Living with Diabetes

Brush your teeth twice a day: Diabetes and oral health are interlinked. High blood sugar can be a trigger for various gum diseases and infections. On the other hand, gum disease can make it harder to control diabetes. Over time plaque collects on the surface of your teeth, hardens to form tartar and settles on the gum line. It makes cleaning between the teeth difficult leading to painful, inflamed gums. Moreover, the glucose present in saliva also affects the health of your teeth and the tissues of your tongue, roof and the back of the mouth. So brush twice daily and floss at least once a day. Rinsing your mouth after every two hours will also help you keep your mouth healthy.

Opt for strength training: Brisk walking, aerobic exercises and yoga can go a long way in managing diabetes, but strength training can do wonders. It improves insulin sensitivity of the body and helps to control blood sugar. When you exercise with weights or other forms of resistance you work on your muscles, tire them out and burn calories. The body then uses glucose from the bloodstream to power the muscles, reducing blood sugar level. Apart from this, strength training also aids weight loss that helps to manage diabetes. However, talk to your doctor before taking up a weight training program. Check your blood sugar level before and after exercising to know if there is a dip in your sugar level.

Eat fibre rich foods: You know the basics of following a good diet if you are a diabetic – less sugar, more complex carbohydrates, etc. But giving importance to fibre is far more necessary than thinking about curbing sugar. There are studies that indicate high-fibre diets help to initiate carbohydrate metabolism, lower cholesterol level and help to control diabetes. However, it is essential to include fibre moderately in the diet along with other macro and micro nutrients. To improve your fibre intake, choose whole fruits over fruit juices. Eat more legumes like rajma, chickpeas and black-eyed peas over the split moong and masoor dals. Leafy green vegetables, oatmeal, multigrain bread, are few foods that are rich in fibre.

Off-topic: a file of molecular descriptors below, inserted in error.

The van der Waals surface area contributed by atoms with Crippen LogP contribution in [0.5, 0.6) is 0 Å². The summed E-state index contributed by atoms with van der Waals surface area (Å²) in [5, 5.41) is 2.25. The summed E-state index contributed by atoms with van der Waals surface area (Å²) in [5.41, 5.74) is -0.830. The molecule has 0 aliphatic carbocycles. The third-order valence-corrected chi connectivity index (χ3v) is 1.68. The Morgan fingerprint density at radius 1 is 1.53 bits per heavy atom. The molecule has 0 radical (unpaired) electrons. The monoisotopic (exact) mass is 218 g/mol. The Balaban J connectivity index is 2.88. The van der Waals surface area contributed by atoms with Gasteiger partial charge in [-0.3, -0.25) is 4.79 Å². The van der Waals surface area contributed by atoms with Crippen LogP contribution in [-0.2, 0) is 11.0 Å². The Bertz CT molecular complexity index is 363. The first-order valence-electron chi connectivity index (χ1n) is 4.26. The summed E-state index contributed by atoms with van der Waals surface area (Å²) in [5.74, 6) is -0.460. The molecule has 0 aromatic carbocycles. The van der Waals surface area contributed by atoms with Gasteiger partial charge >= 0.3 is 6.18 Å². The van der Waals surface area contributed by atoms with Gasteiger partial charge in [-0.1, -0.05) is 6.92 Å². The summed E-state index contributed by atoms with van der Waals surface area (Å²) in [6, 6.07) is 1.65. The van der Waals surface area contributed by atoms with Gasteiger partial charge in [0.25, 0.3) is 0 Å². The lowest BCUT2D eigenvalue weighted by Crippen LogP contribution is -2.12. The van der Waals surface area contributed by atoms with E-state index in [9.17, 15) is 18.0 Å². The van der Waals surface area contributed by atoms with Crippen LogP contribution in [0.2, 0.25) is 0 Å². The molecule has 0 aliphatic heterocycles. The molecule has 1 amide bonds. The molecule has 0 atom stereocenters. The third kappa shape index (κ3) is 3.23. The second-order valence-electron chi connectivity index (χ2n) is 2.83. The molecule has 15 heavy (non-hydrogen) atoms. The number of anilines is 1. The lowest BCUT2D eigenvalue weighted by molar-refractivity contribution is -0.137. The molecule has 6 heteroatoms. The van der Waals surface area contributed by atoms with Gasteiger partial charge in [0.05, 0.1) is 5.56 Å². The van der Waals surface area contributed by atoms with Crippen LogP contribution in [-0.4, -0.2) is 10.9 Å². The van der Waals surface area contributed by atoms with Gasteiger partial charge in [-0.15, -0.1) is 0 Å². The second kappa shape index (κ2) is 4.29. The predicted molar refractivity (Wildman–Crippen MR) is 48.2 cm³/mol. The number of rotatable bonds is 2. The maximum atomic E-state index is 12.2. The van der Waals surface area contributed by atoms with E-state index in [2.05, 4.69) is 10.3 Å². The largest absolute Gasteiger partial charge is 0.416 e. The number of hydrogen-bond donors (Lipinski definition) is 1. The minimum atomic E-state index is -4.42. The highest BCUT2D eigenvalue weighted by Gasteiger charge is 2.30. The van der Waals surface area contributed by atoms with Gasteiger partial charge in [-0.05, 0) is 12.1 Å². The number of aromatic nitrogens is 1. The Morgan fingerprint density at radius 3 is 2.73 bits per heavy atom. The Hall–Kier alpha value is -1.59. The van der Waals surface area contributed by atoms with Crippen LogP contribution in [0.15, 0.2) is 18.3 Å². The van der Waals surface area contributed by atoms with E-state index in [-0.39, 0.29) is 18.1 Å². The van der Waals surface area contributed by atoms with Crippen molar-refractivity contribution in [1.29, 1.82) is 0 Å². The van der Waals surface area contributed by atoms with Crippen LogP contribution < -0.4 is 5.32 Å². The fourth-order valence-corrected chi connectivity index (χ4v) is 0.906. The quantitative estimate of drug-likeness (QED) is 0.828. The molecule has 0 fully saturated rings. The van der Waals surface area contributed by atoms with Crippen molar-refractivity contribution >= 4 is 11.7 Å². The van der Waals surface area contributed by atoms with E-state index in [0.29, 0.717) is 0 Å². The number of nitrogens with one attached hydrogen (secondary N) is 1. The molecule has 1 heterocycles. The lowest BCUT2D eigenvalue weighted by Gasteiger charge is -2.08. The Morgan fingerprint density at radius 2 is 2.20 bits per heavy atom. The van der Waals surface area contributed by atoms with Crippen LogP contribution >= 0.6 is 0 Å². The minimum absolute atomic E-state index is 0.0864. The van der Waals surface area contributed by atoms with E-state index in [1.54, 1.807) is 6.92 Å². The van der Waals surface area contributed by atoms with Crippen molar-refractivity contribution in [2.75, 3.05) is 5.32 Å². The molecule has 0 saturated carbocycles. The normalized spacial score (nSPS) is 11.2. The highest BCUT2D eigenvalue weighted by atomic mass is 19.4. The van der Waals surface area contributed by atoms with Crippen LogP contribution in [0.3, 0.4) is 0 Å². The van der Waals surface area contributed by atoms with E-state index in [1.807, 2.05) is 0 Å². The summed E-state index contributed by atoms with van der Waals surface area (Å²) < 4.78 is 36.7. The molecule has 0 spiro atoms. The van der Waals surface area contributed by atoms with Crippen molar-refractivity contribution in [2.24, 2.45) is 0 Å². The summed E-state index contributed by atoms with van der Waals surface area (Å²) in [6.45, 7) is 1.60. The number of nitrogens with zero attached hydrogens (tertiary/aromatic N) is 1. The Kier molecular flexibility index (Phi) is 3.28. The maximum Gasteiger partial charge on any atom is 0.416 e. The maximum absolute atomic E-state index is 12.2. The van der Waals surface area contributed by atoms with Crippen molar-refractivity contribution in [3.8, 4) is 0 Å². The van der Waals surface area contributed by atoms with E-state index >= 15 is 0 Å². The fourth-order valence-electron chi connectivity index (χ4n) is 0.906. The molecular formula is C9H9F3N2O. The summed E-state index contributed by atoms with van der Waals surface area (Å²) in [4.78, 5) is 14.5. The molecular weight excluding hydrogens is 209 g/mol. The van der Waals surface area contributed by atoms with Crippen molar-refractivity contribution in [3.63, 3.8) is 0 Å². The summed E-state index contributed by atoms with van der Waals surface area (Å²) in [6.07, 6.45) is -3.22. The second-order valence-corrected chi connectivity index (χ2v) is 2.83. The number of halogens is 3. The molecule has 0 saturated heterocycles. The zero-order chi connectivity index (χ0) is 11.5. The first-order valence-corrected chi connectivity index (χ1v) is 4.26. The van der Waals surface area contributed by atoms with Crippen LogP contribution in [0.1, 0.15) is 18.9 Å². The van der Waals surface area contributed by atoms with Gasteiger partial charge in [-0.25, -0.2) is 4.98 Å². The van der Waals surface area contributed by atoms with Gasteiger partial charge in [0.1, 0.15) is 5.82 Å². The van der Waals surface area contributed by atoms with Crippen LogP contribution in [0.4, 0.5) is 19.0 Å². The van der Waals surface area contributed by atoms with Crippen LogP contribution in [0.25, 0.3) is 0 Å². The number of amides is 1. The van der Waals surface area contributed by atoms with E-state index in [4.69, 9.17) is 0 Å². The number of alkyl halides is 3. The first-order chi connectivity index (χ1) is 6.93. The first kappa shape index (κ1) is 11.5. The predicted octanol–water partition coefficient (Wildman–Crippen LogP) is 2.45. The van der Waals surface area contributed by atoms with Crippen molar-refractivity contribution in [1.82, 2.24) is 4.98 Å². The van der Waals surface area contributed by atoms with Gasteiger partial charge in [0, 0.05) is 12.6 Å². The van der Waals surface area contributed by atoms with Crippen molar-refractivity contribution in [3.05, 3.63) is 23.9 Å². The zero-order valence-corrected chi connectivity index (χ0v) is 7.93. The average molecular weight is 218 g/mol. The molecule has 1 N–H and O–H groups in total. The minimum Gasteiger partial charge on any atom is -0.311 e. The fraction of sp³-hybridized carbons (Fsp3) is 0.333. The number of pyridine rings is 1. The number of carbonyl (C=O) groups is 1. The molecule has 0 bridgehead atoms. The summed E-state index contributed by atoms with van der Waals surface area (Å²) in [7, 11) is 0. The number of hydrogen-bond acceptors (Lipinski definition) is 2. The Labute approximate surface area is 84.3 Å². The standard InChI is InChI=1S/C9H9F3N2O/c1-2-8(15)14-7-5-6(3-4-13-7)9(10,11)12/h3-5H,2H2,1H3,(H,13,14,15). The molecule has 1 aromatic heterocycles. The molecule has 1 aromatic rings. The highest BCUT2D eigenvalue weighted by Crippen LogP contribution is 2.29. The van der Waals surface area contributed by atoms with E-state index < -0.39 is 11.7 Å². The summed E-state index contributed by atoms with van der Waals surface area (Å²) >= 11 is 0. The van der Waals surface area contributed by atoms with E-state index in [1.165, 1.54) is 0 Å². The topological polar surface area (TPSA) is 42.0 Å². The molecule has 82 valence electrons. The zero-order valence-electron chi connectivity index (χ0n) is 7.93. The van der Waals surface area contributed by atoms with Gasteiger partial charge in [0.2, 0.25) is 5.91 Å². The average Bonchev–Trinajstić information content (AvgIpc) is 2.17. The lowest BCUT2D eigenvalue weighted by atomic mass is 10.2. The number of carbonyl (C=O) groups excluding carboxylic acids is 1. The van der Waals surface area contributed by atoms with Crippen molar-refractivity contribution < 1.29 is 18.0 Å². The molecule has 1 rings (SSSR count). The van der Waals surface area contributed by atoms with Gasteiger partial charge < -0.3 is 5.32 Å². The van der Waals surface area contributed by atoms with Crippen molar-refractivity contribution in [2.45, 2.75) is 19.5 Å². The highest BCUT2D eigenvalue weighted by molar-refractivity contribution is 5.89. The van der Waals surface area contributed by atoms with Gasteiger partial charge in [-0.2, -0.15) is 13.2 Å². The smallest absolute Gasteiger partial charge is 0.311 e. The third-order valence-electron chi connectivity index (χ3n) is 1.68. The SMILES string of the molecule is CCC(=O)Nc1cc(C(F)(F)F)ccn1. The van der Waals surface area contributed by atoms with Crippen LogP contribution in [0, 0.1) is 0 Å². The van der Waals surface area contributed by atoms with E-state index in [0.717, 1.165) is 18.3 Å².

Choose shoes wisely: One simple thing that you can do to save your feet from the perils of the condition is to get shoes with big toe boxes or the ones that fit you snugly and is comfortable. Blisters, sores or friction can be hard on your feet and make way for infections if you are bruised that would need a lot of attention and care. Remember with diabetes problems like gangrene and diabetic foot is common. Closed shoes can put more pressure on your feet and hurt them. Another way to protect your feet is to wear socks to reduce friction. Here are eight foot care tips every diabetic must follow.
Manage stress: We always talk about practising yoga, meditating, going for a run, walking with your pet, reading a book, cooking or doing whatever that helps you control daily stress. However, you can download apps that will help you keep a tab on your stress levels Hormonal imbalances that happen due to acute or chronic stress can affect your health in many ways. One way it increases the blood sugar level that is dangerous for a diabetic. It can also trigger obesity and increase blood pressure that can harm your heart. So close your eyes and breath to kill stress before it kills you. more  

View all 6 comments Below 6 comments
Thank you for this useful info. It is helpful. more  
thanks Vinita for useful information. more  
Thanks Vinita. A very helpful write-up more  
Thanks for this write up on Diabetese Management in daily rotine .... more  
Thanks. What is the App more  
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